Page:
Leyland Cypress Tree Spacing Explained

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Correct Leyland Cypress spacing is critical. Target height determines spacing distance. How tall do you need them to grow? If a 14′ row of Leyland Cypress trees will provide the privacy screen you desire, be sure and “TOP” them when they reach that height. Actually, you must let them grow a foot or so taller than the desired height, then just clip off the main trunk, or central leader.

On evergreen trees, they will be finished growing tall, and spend all their energy thickening out. More height above what you need is a disadvantage for several reasons. The first is that if the trees need to be sprayed for Bagworms at some point, and they are taller than they need to be, it will be more difficult.

A second disadvantage is during stress times, like a drought summer, or winter, the tree has to “decide” whether to send the moisture it does have to the upper limbs and truck or the lower limbs, it will always send the moisture to the top growth areas and starve out the lower limbs. Many people say their row of Leyland Cypress was doing fine, then “all of a sudden” this year they started showing brown on the lower needles. This is because the height reached the point relative to spacing that result in stress.

The “rule of fours” is that you space trees so that the target height is no more than 4 times the spacing between the trunks. Example: You need a 20′ tall row to block your neighbor’s house or windows, you could space as close as 5′ on center. That is provided you will follow through, and when they reach 21 or 22′ tall, top them at 20′ height. That means each tree will get the moisture from a 5′ diameter ground area without competition from the tree beside it.

Another advantage is there will be enough room for a strong 5′ diameter root system to secure a 20′ tall tree against the wind. The “zig zag” pattern is a super solution if you can surrender some “width” of your property for the privacy screen. Let’s take another example; a 30′ tall privacy screen.

For example to plant a single file row, you will space 8′ on center, 4 times 8′ spacing = 32′ max target height. If choosing to start with ten’ tall Leyland Cypress trees, they will be 4′ wide at planting time. That will leave them with 4′ of air in between each tree and waiting a long time to close together.

If you plant two parallel rows, with each at 8′ on center, but staggered there will appear to be a tree every 4′ you will have closure much quicker, yet still have the trees spaced for strength and low stress. In this case the first row should be 4′ from the property line, and the second row should be 8′ from the first.

If the planting site is tight on space, you could make the second row 6′ back from the first row. One note is that the appearance of a tree every 4′ is only when you are exactly perpendicular to the row. Also remember a ten foot Leyland Cypress tree may be 4 foot wide at its widest point, but also they get skinnier as they get tall.

In this situation, you still need the 8′ spacing based on the rule of fours, and the” zig zag” pattern will get you closure much sooner than a straight line row. If they decided on 12 foot trees, they would be 5′ wide at the widest point closure would come much quicker.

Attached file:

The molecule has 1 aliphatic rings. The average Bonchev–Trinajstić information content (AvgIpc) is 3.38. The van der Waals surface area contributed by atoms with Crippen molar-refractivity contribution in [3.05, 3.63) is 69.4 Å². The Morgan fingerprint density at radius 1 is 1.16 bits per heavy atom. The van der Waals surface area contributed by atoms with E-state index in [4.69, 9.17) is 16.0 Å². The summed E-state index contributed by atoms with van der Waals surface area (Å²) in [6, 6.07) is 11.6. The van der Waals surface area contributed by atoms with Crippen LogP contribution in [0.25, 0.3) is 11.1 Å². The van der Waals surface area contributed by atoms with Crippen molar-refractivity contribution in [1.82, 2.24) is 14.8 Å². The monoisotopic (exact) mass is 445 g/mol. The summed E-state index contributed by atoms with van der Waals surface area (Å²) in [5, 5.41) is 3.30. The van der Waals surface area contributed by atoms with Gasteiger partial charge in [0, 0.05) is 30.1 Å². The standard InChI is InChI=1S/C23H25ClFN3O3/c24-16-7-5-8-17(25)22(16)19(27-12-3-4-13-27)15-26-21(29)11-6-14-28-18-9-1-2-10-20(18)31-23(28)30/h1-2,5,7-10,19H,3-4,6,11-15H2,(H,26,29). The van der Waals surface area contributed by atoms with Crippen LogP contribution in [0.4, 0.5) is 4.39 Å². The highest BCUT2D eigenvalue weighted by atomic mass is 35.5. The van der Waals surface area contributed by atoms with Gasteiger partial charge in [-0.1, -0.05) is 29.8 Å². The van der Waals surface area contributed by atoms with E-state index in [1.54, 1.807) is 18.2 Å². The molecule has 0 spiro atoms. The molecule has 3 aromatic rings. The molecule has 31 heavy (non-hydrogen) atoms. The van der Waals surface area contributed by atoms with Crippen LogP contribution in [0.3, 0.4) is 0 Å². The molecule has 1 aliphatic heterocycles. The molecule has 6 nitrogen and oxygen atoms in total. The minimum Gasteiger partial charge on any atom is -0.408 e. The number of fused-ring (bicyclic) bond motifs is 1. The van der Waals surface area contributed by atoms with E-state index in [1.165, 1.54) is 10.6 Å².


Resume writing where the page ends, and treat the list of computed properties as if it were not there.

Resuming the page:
Trees should be spaced so the target height needed is no more than 4 times the distance between the trunks. If you need a 20′ tall row to block your neighbor’s house or windows, you could space as close as 5′ on center. That is provided you will follow through, and when they reach 21 or 22 feet tall, top them back to 20 foot height.

Two advantages are that: Each tree will receive the moisture from a 5′ diameter ground area without competition from the tree beside it. Another benefit is a strong 5 foot diameter root system can secure a 20′ tall tree against the wind.

The “zig-zag” pattern is a super solution if you can surrender some “width” of your property for the privacy screen. For example, someone needs a 30 feet tall privacy screen. If they use the rule of 4’s, and plant a single file row, they should space at 8′ on center, 4 times 8′ spacing = 32′ max target height. If you choose to start with ten foot Leyland Cypress trees, they will be 4′ wide at planting time. That spacing will leave them with 4 feet of gap between each tree would take a long time to close together.

If you plant two parallel rows, each at 8 foot on center, but staggered so there will appear to be a tree every 4 foot you will have closure much quicker, yet still have the trees spaced for low moisture stress and strength. For this example the first row should be 4 feet from the property line, and the second row should be 8 feet from the first. If tight on space, you could make the second row 6′ back from the first row. One note is that the appearance of a tree every 4′ is only when you are exactly perpendicular to the row. Remember a ten foot Leyland Cypress tree might be 4 feet wide at its widest point, but also they get much thinner towards the tip. In this situation, you still need the 8′ spacing based on the rule of fours, and the “zig zag” pattern will get you closure much sooner than a straight line row. If they decided on 12 foot trees, they would be 5′ wide at the widest point closure would come much quicker. My customers have been temped to let them grow because when they reach the target height, they will look great. That is the precise time to top them, once they get distressed and shed their lower needles nothing will make them green back up. Use and distribution of this article is subject to our Publisher Guidelines whereby the original author’s information and copyright must be included.

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Source by David Watterson

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